Black Friday sales are up, Victoria store managers say (Video)

By by Dianna Wray - DWRAY@VICAD.COM
Nov. 23, 2012 at 5:23 a.m.
Updated Nov. 24, 2012 at 5:24 a.m.

Shoppers rush into Sears in Victoria on Thanksgiving Day at 8 p.m. A pair were first in line and said they had been waiting since Wednesday at 6 p.m. The store opened and gave out vouchers for televisions and other electronics to those who were first in line.

Shoppers rush into Sears in Victoria on Thanksgiving Day at 8 p.m. A pair were first in line and said they had been waiting since Wednesday at 6 p.m. The store opened and gave out vouchers for televisions and other electronics to those who were first in line.   Morgan Walker for The Victoria Advocate

People gathered in clusters outside store entrances waiting for them to open Thursday night and giving them aVin early start on Black Friday shopping.

Rue 21 opened at midnight. People rushed into the store when the doors opened, and the business stayed busy until about 3 a.m.

"It was a little crazy," said Monica Maloney, store manager.

The crowd dropped off about 3 a.m., but business picked back up as the day wore on.

Those waiting outside Journeys got a free energy drink as they rushed into the shoe store at midnight, said Tasia Higgins, store manager.

"I wasn't expecting a crowd like that," Higgins said.

Journeys took in about $1,200 in an hour - what they usually make in a day - and made about $5,000 by mid-afternoon, she said.

Not everything went swimmingly on Black Friday.

For Belton resident Courtney Krueger, who shopped in Victoria for after-Thanksgiving sales, it was an incident at Target that stood out in her mind.

"Someone sprayed Mace," she said outside Kohl's as she waited for the store to open. "Things were crazy."

Victoria police received a call from a woman at Target saying her 7-year-old son was pepper sprayed while going down the toy aisle. Officers did not follow up because she said there were no major injuries and did not call back.

Lt. Michael Beyer, of the police department, said Friday afternoon that the incident could have been a prank or an accidental spray from somebody fumbling in their purse. Pranks involving pepper spray with no major injuries are considered Class C misdemeanors.

An intentional spraying with the intent to harm someone would be considered an assault, Beyer said.

The caller said it was about 9 p.m. when they started feeling the effects, according to the officer's report.

Amy Brown, an Edna preschool teacher, said Black Friday shopping is an annual tradition for her and her family. The group went to many stores throughout the day, she said, although she hit a snag during her time at Wal-Mart.

Brown arrived just after 4 p.m. Thursday and stood in line for the Xbox games that would be available four hours later. Store personnel moved the line at one point, she said, and then relocated the games to the frozen food section.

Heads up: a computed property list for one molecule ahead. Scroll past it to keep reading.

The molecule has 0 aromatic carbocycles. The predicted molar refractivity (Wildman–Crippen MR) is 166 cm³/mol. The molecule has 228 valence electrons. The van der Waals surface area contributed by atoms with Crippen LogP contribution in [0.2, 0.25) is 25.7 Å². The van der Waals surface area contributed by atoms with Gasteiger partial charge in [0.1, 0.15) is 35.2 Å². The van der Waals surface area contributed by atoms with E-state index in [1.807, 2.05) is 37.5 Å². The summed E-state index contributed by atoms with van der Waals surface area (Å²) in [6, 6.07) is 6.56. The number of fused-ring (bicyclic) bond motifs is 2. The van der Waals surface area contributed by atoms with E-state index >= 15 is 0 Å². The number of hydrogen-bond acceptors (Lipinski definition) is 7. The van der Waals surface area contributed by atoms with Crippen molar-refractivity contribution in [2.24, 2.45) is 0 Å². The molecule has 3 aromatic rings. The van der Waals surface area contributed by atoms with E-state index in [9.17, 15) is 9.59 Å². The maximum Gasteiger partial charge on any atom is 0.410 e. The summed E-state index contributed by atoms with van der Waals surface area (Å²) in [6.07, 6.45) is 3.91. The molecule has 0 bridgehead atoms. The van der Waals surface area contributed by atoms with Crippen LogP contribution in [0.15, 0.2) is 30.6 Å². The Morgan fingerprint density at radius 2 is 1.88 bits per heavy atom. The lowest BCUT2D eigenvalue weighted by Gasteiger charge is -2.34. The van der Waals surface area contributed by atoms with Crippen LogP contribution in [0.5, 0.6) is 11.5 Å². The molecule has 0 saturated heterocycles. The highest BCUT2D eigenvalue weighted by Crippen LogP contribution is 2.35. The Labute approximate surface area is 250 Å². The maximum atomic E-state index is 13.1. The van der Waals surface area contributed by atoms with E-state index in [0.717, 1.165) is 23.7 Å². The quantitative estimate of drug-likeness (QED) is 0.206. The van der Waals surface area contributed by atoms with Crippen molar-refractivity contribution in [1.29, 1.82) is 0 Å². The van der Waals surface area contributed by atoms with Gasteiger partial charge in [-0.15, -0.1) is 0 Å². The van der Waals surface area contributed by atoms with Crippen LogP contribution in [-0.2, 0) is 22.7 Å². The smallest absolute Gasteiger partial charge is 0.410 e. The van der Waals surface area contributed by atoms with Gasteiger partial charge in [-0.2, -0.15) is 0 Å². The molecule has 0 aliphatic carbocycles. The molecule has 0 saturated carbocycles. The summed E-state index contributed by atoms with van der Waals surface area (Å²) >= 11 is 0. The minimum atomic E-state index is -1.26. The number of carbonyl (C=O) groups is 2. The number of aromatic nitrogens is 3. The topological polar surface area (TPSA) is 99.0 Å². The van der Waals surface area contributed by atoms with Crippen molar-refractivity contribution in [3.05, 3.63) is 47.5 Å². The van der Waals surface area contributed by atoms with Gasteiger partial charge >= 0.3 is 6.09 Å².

Although she came away with the items she was after, two children who cut in line wound up stepped on by the crowd. They made it out OK.

Shopper Marco Porrad said he saw two woman begin an exchange of words after someone tried to break into the line.

The exchange became heated and led to some shoving before an employee came over and broke up the fight, he said.

The crowd was large enough outside Buckle that the store manager gave his employees the go-ahead to open the store 20 minutes early.

Buckle was still doing brisk business by late afternoon. Last year, Buckle chose not to open early on Black Friday, a decision Eric Trapp, store manager, said he came to regret.

Set to open at midnight this year, Trapp opened the doors early after about 45 people had collected in front of the store.

"It was crazy. I underestimated how it was going to be. I'll have to have more people working next year," he said.

Sales were up 20 to 25 percent from last year, Trapp said.

While some have decried how Black Friday hours are starting earlier and earlier - some stores opened Thursday evening - Trapp said he thinks the hours helped business.

"Opening earlier helped a lot and, I think this year, the excitement of having so many stores in the mall open early helped get people out to the mall," he said.

Brian Patteson, J.C. Penney store leader, said his company opened at 6 a.m. Friday and saw just as much of a rush with customers swarming into the store and buying up $8 items.

"The store was more crowded than I've seen it in years and years," Patteson said.

The company refrains from opening on Thanksgiving to make sure employees can enjoy their holiday, he said.

"We want to be good to our team members," he said.

Shoppers were still hustling through Victoria Mall on Friday afternoon, but Rosalie Sykora sat on a bench, holding her shopping bag and watching the crowd.

"I had to buy some things, and I got a good deal on them," she said, noting that the stores were crowded, but she was enjoying the hustle and bustle marking the beginning of the holiday season.

Sykora had just finished making purchases at J.C. Penney. She had started earlier in the day, snapping up a stack of Christmas movies for a good price at Wal-Mart.

"I think it's neat. I like this Black Friday stuff. It's a chance to go see the decorations at the mall and for the kids to sit on Santa's lap if they want to," she said.

Victoria Advocate reporters Allison Miles and Carolina Astrain contributed to this story.



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